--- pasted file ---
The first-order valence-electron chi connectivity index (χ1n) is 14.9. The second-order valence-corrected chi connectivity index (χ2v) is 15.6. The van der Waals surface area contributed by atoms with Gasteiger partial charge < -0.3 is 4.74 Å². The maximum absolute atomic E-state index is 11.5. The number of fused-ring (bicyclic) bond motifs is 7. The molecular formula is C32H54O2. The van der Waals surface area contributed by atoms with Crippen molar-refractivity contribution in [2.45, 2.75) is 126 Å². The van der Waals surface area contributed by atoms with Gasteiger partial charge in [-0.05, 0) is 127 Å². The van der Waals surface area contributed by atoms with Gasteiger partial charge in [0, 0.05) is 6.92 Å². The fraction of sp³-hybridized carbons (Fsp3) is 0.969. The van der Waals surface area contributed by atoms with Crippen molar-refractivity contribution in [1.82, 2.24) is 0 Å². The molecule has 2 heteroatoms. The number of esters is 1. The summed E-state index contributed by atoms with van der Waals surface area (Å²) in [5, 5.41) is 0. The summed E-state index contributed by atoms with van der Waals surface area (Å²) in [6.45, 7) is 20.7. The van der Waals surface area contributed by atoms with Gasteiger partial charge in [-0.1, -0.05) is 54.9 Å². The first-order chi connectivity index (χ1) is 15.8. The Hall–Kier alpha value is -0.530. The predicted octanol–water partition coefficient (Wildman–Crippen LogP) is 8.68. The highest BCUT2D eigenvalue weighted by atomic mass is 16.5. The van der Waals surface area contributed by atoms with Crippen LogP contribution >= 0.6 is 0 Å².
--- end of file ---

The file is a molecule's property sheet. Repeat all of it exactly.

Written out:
The first-order valence-electron chi connectivity index (χ1n) is 14.9. The second-order valence-corrected chi connectivity index (χ2v) is 15.6. The van der Waals surface area contributed by atoms with Gasteiger partial charge < -0.3 is 4.74 Å². The maximum absolute atomic E-state index is 11.5. The number of fused-ring (bicyclic) bond motifs is 7. The molecular formula is C32H54O2. The van der Waals surface area contributed by atoms with Crippen molar-refractivity contribution in [2.45, 2.75) is 126 Å². The van der Waals surface area contributed by atoms with Gasteiger partial charge in [-0.05, 0) is 127 Å². The van der Waals surface area contributed by atoms with Gasteiger partial charge in [0, 0.05) is 6.92 Å². The fraction of sp³-hybridized carbons (Fsp3) is 0.969. The van der Waals surface area contributed by atoms with Crippen molar-refractivity contribution in [1.82, 2.24) is 0 Å². The molecule has 2 heteroatoms. The number of esters is 1. The summed E-state index contributed by atoms with van der Waals surface area (Å²) in [5, 5.41) is 0. The summed E-state index contributed by atoms with van der Waals surface area (Å²) in [6.45, 7) is 20.7. The van der Waals surface area contributed by atoms with Gasteiger partial charge in [-0.1, -0.05) is 54.9 Å². The first-order chi connectivity index (χ1) is 15.8. The Hall–Kier alpha value is -0.530. The predicted octanol–water partition coefficient (Wildman–Crippen LogP) is 8.68. The highest BCUT2D eigenvalue weighted by atomic mass is 16.5. The van der Waals surface area contributed by atoms with Crippen LogP contribution >= 0.6 is 0 Å².